Will Grier has used his faith to bounce back from scandal to Heisman contender

Sometimes the road less traveled goes through country roads.

John Denver once called West Virginia “Almost Heaven” and now that Will Grier has been in Morgantown for nearly two seasons, he can see why. Everything about the area is beautiful - from the stadium, to the facilities, to the campus, to the Appalachian hills. Now that the Mountaineers are 7-1 and in contention for a playoff spot, this place looks as beautiful as it ever has.

But before Grier could experience this taste of Heaven, he had to go through what might have felt like Hell.

If you rewind the clock back three years ago, before he led WVU to a miracle finish over Texas, Will Grier was a scared kid at Florida facing a room full of cameras and reporters. He was standing on the podium for a press conference after news broke that he had tested positive for a banned substance.

The test was not because Will was trying to cheat or take PEDs. After being recommended a new over-the-counter product at a local store in Florida, he made sure to check online if it was on the list of banned substances. The only thing he forgot was that the online list was incomplete, and the trainers at Florida knew exactly which supplements were allowed and which was were not.

And yet there Grier was, in front of cameras and microphones, trying to explain why he wouldn’t be playing.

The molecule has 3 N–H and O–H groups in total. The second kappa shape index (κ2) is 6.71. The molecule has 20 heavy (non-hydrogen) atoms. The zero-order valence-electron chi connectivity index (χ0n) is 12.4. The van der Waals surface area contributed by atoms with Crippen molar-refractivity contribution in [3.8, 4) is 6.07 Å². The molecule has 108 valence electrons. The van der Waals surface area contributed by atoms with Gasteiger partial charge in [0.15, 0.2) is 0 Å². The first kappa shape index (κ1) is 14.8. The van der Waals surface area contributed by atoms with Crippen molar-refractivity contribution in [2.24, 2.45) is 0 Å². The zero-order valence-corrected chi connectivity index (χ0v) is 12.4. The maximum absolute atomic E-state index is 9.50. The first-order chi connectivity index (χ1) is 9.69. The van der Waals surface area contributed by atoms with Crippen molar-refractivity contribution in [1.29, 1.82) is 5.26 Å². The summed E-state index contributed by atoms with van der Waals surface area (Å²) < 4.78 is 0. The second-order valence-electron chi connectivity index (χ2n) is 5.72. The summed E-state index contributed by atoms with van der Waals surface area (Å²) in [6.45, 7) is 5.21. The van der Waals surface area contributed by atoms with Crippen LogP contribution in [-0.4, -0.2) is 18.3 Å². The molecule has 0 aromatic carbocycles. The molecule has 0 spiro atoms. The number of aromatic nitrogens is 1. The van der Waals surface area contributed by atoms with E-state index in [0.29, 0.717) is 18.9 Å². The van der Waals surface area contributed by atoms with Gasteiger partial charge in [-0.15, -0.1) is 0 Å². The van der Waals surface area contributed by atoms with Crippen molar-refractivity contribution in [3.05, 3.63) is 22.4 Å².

“It was hard because I didn’t feel I had done anything wrong. I felt I was blindsided by the whole suspension in the first place and it was tough, because I didn't understand,” Grier said. “I think a lot of times in life you don't understand why is this happening to me and you focus on the wrong things, as opposed to the truth that God has a plan. And that was part of my plan.”


(Photo courtesy of WVU Athletics)

The test results seemed like they couldn’t have come at a worse time. Grier was a true freshman, and had emerged into the national spotlight after leading the Gators to a 6-0 record. Florida was in contention for a National Championship, and Grier’s play was one of the main reasons why. Then in an instant, he went from a hero to villain.

“I was still a very positive person in the community and spread love as much as I could - that obviously grew over time - but I think the narrative changed when that happened as far the national media goes,” Grier said, “because people started to look at me differently, which is totally fine. I made a mistake and owned up to it.”

Romans 8:28 says “all things God works for the good of those who love Him,” but the question at that point was how? How could something good come out of such a terrible situation - one that Grier didn’t deserve or ask for?

As it turned out, God’s plan was better than anything Grier could have ever imagined.

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Thomas Hager